Friday, April 13, 2007

Letter from Prague
April 13, 2007

His name is Alin. I’ll likely never know much more than that about him.
I had come to Prague on holiday, initially without much thought of seeing how the other side lives in that beautiful city. But having heard news of a refitted barge Prague was testing as a shelter for homeless people, I grew curious to see it for myself during my visit to the city last week.
My partner and I first spotted the barge while on a boat tour along the Vltava River, which winds through the centre of Prague.
It matched the photo from an on-line Czech story about the project that I’d asked our bemused hotel clerk to print out for me, and bore the same name: Hermes. Docked in the river below a massive metronome the city had installed to replace a statue of Stalin, I figured the barge wouldn’t be too hard to find again on foot.
The big ship had something of a foreboding look to it when I made my way there a couple days later, as did the man on deck who gestured at me to leave as I made my way down the gangplank. I retreated to the street, eventually spotting Alin as he approached the barge.
Wearing the demeanor and the faded tattoos of someone who’d had a hard life, he seemed like the kind of fellow who might know a thing or two about a barge for the homeless. Neither of us could speak each other’s language, but we managed to settle into something of a conversation.
I pointed to the barge and asked if he slept there. Yes, but he didn’t want the man who had scared me off to see that I was talking to him. Yes, he’d be happy to pose for a picture, but not here. We walked out of sight of the man who Alin nervously called the “chef.”
I asked Alin how many people slept aboard the barge, counting on my fingers to convey my meaning. He pulled out an alarm clock from his backpack and slowly pointed to one number and then another: 68.
I learned later that the barge can actually hold 250 men and women. It opened as a shelter in February, after city council spent the equivalent of $1.3 million to refit the ship, which once travelled the waters between Prague and Hamburg.
People like Alin can sleep there for 20 korunas a night - about $1. On a balmy spring night, with a vast park just a couple staircases away across the street, maybe that fee gets in the way of a full house.
Or maybe it has more to do with the non-stop clatter of the high-speed motorway running alongside the river where the Hermes docks, or the pounding jackhammers from the bridge being renovated directly above. Alin shrugs, and I take his meaning: Nothing wrong with a bed on the barge, but nothing particularly right about it, either.
In Prague, some 6,000 to 10,000 people live homeless, left behind these past 18 years during the city’s massive post-Communist transformation.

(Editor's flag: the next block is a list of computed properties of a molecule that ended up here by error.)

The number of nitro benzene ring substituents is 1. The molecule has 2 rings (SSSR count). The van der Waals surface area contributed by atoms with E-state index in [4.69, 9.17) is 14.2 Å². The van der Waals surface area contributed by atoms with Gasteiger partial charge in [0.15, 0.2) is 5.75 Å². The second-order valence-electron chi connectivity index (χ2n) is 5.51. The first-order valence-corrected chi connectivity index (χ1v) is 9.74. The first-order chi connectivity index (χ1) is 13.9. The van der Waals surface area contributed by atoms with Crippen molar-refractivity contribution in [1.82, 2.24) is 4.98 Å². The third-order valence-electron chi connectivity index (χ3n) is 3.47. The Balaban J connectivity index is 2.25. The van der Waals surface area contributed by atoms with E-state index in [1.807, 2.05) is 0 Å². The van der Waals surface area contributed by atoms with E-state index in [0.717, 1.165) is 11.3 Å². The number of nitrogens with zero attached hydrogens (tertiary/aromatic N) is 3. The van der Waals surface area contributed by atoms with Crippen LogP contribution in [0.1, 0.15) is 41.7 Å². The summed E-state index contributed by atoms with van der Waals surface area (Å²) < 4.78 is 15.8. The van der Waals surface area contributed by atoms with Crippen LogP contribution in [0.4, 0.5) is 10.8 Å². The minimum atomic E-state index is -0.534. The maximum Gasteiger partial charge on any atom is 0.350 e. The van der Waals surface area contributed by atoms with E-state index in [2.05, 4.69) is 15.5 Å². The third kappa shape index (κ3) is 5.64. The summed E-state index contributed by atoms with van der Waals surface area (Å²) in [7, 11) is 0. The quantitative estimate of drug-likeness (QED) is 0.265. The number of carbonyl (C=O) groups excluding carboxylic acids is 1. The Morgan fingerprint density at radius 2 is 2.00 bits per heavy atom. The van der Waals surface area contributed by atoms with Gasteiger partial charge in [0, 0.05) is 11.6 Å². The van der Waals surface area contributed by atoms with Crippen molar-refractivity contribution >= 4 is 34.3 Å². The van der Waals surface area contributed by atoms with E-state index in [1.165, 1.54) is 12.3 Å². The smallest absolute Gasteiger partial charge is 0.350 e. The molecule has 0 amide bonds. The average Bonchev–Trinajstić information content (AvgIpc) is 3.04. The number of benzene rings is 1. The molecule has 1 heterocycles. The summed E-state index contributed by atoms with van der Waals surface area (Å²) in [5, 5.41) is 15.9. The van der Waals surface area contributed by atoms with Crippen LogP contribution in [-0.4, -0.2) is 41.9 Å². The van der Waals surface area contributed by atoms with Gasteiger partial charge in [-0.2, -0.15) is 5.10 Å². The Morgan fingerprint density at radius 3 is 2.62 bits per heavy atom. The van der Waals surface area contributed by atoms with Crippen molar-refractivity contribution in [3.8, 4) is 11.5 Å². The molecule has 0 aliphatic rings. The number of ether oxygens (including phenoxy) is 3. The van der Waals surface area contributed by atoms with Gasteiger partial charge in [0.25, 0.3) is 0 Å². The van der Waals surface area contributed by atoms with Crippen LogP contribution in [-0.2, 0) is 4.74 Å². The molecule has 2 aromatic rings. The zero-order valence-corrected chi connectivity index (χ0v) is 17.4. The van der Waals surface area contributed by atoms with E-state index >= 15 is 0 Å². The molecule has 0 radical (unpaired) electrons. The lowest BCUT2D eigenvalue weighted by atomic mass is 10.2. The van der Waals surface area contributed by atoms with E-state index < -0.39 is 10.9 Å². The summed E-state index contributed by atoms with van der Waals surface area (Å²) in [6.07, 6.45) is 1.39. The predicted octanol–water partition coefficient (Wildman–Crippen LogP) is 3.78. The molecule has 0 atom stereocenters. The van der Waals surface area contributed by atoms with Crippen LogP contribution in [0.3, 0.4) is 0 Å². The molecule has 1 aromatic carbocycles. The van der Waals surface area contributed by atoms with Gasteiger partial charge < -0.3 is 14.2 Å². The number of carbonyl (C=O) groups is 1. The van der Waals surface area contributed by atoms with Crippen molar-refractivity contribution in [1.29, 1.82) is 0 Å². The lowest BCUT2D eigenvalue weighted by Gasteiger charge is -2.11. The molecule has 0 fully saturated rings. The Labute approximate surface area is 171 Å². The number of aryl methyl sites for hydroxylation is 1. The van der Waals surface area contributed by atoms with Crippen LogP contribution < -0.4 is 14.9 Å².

Unlike Victoria, Prague still has some bad parts of town where it can hide its growing number of lost souls, out of sight of the international tourists who now flood its vibrant streets by the thousands. Had I not gone looking for the barge, the only visible evidence of social ills would have been a handful of prostrate beggars in the city’s Old Town and the occasional staggering, stumbling street drunk outside a Metro station.
But flourishing economies in cities like Prague, Berlin and London are fuelling the same kind of phenomenal real-estate growth that our region has seen. With even the slummiest of neighbourhoods now facing development pressures, homelessness won’t be invisible anywhere for much longer. Europe alone has more than 2.7 million people living homeless.
Alin and I could talk of none of this, of course. Enthusiastic gestures and pointing only get you so far. So once we’d walked far enough to avoid being seen by the man on the barge, Alin cheerfully posed for a picture, then scratched his palm in a last gesture that I clearly understood: Money, please.
I dug out some korunas, the equivalent of $10 or so. In exchange, he loaded me up with goods from his backpack - stolen, I suppose - that he indicated were for my children and husband.
An electronic sudoku game. A package of modelling clay. A wooden bird with a broken tail. A child’s jacket. A whiskey flask, whisper of spirits still intact. The broken alarm clock he and I had employed in our communications. I resisted all of it, but saw quickly that he interpreted my refusal as an insult.
My own backpack now bulging, we said our goodbyes, and I headed back to the shops at the heart of the city. Alin’s gifts in my pack triggered the anti-shoplifting devices in every store I tried to go in.
An apologetic young Czech security guard at the Bata store finally asked to empty my bag, then repacked it without a word and sent me on my way.

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